it’s just one of those days: limp bizkit’s return

by d.orkin

It was just one of those days, everything was fucked, everybody sucks. Instead of going to the epic Limp Bizkit set at the 2021 Lollapalooza, I had to spend time with my family. Not very rock & roll. Little did I realize I would be missing out on the rebirth of Limp Bizkit. Now that their new album is out and about, it’s time to summarize the events that lead to this piece of art, and how Fred Durst and the gang still stay on top of the Rap-Rock scene, despite the overwhelming wave of haters that think they know better.

Lollapalooza day 3: I was not there, of course, but if you’re wondering I did watch the video of the entire performance because it was the responsible thing to do. The crowd is cheering, ready for the greatest show since the pandemic, waiting for Fred to stand above them and blow their minds. But this time it’s different, the man that emerges is not the Fred we knew. No backwards hat, no goatee, no oversized t-shirt, tattoo sleeves covered. Who is this person that claims to be Fred Durst? The aviators are blood red, the windbreaker is unzipped, wavy silver hair blowing in the wind. This is a dad. Fred redid his entire image, you see. The old Fred Durst was out the door, this was a new era of Fred Durst. He taunts the crowd, “You like these dad vibes?” He asks for validation as if he doesn’t know. This makeover is exactly what this screwed up world needed. All this came along with the new single, “Dad vibes”, which at its core sounds classic Bizkit. Nothing could have made it a greater return.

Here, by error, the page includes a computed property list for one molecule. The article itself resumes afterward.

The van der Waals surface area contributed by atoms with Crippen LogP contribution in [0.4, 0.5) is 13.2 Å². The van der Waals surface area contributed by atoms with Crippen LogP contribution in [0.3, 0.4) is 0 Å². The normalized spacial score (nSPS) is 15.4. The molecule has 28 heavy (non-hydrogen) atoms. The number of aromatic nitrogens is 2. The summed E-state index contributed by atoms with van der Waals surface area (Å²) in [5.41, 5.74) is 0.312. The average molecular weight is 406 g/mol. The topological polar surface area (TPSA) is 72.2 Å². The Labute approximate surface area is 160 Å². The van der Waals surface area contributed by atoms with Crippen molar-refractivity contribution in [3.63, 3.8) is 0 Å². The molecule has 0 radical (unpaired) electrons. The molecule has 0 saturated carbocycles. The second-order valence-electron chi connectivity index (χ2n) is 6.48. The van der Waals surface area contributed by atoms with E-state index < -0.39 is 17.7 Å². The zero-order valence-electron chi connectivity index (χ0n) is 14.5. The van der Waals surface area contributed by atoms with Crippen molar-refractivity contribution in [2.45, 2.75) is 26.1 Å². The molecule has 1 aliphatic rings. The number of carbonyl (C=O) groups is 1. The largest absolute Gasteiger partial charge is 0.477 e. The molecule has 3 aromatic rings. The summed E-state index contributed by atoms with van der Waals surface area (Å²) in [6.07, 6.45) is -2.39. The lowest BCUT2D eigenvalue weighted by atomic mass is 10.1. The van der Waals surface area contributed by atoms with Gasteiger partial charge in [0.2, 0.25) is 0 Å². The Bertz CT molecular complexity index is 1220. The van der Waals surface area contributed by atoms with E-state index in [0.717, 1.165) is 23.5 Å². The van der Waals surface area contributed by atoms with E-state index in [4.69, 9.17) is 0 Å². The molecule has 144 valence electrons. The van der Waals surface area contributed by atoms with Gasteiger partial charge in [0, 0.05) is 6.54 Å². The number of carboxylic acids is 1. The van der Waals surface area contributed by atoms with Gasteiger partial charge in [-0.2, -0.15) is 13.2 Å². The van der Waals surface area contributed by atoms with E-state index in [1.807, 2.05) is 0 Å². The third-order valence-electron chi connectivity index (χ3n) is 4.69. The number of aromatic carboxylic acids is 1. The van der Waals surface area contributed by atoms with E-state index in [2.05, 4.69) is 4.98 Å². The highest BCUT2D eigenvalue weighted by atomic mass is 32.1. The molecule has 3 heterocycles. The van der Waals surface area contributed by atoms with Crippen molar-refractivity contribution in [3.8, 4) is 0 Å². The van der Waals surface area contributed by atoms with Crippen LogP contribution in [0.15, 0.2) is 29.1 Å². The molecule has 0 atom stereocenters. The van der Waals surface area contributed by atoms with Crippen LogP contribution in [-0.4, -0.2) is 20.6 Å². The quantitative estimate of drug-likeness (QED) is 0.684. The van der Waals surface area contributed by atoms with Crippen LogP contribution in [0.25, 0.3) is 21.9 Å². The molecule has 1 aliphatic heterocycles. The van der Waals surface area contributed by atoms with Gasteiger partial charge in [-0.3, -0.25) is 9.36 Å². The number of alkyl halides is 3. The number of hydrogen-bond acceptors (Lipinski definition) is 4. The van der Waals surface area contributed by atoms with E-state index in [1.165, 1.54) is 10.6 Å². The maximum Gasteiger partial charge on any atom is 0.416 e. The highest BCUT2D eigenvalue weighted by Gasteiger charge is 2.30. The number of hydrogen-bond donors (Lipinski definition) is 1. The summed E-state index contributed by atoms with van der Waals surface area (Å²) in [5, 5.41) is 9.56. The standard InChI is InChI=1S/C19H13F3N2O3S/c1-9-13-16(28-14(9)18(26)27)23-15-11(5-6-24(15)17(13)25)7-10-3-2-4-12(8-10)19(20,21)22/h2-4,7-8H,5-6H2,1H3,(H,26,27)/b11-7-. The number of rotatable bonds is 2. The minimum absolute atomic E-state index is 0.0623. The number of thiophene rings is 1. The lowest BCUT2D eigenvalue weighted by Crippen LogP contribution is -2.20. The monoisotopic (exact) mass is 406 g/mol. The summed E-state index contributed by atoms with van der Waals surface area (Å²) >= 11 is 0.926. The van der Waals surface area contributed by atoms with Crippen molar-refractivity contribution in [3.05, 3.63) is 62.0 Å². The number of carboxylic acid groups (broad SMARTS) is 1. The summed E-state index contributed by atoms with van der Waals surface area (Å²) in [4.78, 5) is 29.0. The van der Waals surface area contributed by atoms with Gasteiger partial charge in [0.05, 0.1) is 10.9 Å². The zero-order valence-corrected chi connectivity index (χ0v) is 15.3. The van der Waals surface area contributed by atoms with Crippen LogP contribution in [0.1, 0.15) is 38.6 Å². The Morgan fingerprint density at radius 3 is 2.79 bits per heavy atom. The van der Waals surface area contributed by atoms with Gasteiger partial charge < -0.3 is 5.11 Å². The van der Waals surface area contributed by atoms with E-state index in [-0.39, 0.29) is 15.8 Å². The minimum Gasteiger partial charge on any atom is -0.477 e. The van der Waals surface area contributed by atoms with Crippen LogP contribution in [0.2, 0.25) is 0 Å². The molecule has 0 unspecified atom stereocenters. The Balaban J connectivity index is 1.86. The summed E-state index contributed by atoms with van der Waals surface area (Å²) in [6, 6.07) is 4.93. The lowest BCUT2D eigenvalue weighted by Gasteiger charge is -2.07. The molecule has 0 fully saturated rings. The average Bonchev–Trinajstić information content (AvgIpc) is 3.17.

How does the public react to such a left turn. The band itself says it best in one of their new songs “Love the Hate”: Joke’s on you, you missed one clue, we don’t give a fuck. They really are expert lyricists, masters of the language. They have heard your criticism and your complaints, and they simply do not give a fuck! The trick to making a successful and respectable music act is clearly self-awareness. If they were going to cry about every pretentious pitchfork critic bro, we would not have the pleasure of eight studio albums from this powerhouse band. What really keeps me with the band is their humor, and their ability to not take themselves to seriously, and I honestly think that this song is an example of that. We need bands like Limp Bizkit. Sure, they will never cause us an existential crisis or leave us crying at 3 am, and it probably won’t show up on the dj’s banger playlist next halloweekend, but it’s right in the middle. I appreciate Limp Bizkit, and especially after this new iteration, I think more people should as well.

Categories: d.orkin, nov. 9, tunes, vol 25

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